2. Upper Left:  The leaves and blue squiggles are deconstructed elements of the “Crest Theatre”. The word Crest borders on the circumference of the design. Humpty Dumpty, the exact mascot of Fairytale Town rests on the ear with the words “Fairytale Town” and “Funderland” next to it. These are two amusement parks for children in Sacramento. In between this is the American River.
  3. Middle Left: The tower bridge in shown here saying “I RAISE!” in representation that the bridge is a vertical lift bridge, and raises to let boats through. The tower bridge exists on the Sacramento river, and was opened on December 15th, 1935.
  4. Lower Left: The capitol building is displayed where with floating lightbulbs and two speech bubbles that say 1895. This is to represent the “Electric Carnival of Lights”, which happened on September 9th, 1895. This was to commemorate Sacramento’s achievement as the “greatest operative electrical plant on the American Continent”. In the late 1960’s, Walt Disney used the carnival as the historical model for Disneyland’s Electrical Parade which debuted on June 17th, 1972.
  5. Lower Middle: This is the Ziggurat building which rests next to the Sacramento river. In a speech bubble cloud, the building is saying its nickname “ZIG”.  Next to it is the exact sign of the ESQUIRE building.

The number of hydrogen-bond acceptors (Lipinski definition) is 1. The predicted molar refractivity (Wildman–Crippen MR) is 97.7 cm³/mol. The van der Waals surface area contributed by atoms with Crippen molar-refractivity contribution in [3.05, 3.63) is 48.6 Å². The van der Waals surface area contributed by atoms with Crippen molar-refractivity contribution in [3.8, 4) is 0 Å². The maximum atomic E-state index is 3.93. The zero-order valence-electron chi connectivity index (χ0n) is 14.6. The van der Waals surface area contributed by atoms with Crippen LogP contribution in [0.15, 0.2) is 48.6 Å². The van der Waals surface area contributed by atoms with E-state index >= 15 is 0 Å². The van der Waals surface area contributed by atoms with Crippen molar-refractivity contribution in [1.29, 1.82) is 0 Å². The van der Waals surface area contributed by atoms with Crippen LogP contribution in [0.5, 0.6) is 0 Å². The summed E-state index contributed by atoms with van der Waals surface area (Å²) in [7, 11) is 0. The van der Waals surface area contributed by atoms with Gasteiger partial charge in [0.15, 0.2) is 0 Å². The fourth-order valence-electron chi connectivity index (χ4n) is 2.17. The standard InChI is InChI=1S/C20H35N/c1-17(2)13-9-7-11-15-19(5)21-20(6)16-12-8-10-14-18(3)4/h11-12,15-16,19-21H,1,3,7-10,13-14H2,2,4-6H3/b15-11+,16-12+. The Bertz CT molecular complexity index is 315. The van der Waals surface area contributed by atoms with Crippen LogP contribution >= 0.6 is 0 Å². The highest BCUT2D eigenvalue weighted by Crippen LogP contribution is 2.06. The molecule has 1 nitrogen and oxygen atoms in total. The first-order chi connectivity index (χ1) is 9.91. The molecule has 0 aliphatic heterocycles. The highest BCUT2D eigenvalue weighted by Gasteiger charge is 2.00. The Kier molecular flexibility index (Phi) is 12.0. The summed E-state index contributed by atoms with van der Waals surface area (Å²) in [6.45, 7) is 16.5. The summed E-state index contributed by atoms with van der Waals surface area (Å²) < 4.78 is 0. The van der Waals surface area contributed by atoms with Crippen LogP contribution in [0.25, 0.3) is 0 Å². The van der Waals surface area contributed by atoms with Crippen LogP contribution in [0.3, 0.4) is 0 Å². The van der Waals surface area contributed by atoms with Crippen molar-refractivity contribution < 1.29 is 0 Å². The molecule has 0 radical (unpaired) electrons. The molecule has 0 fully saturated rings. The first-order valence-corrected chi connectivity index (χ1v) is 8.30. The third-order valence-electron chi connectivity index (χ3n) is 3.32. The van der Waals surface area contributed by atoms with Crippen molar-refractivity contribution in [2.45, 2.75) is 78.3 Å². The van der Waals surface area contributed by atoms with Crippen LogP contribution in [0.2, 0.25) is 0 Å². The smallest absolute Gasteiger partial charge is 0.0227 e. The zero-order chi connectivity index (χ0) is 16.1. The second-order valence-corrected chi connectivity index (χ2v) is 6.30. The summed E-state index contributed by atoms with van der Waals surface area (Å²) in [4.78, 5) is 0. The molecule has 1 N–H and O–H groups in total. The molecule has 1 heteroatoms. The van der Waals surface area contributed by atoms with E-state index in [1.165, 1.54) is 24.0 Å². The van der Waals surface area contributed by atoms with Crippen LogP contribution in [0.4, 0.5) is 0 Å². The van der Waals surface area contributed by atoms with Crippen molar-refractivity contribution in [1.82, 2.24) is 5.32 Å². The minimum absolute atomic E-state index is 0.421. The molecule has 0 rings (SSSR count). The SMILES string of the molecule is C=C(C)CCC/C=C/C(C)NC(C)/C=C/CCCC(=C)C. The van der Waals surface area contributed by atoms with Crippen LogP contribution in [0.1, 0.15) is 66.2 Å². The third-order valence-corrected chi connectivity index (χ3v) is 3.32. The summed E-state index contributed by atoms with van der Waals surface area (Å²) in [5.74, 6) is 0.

6. Lower Right: The Delta King is seen traveling on the Sacramento river. This boat, established on May 20th, 1927, was a transportation vessel from Sacramento to San Francisco. A copy of the Delta King also exists at Disneyland. Next to this is a tree with the words “City of Trees” which Sacramento is called from time to time. Above this is the Eagle Theatre, which was the FIRST theatre in California (Est. 1849)
  7. Middle Right: The I-Street Bridge exists in this sector with a speech bubble that says “I PIVOT!” as this is a swing bridge that rotates out to let boats pass through. Built in 1911, the I-Street bridge rests on the Sacramento River.
  8. Upper Middle:  The CP Huntington Train rides over Mickey’s crown here with the words “No.1” on the 1st car to represent that the train has “No.1” on it on the engine. Its emitting steam clouds with the words “Central Pacific Railroad” in it, as Sacramento was the HUB for the Central Pacific Railroad. Walt’s had a particular love for trains, and this engine exists as a copy at Disneyland. Camellia flowers bloom around The Sacramento State Logo as well as a canvas with the words “Crocker Art Museum” in it.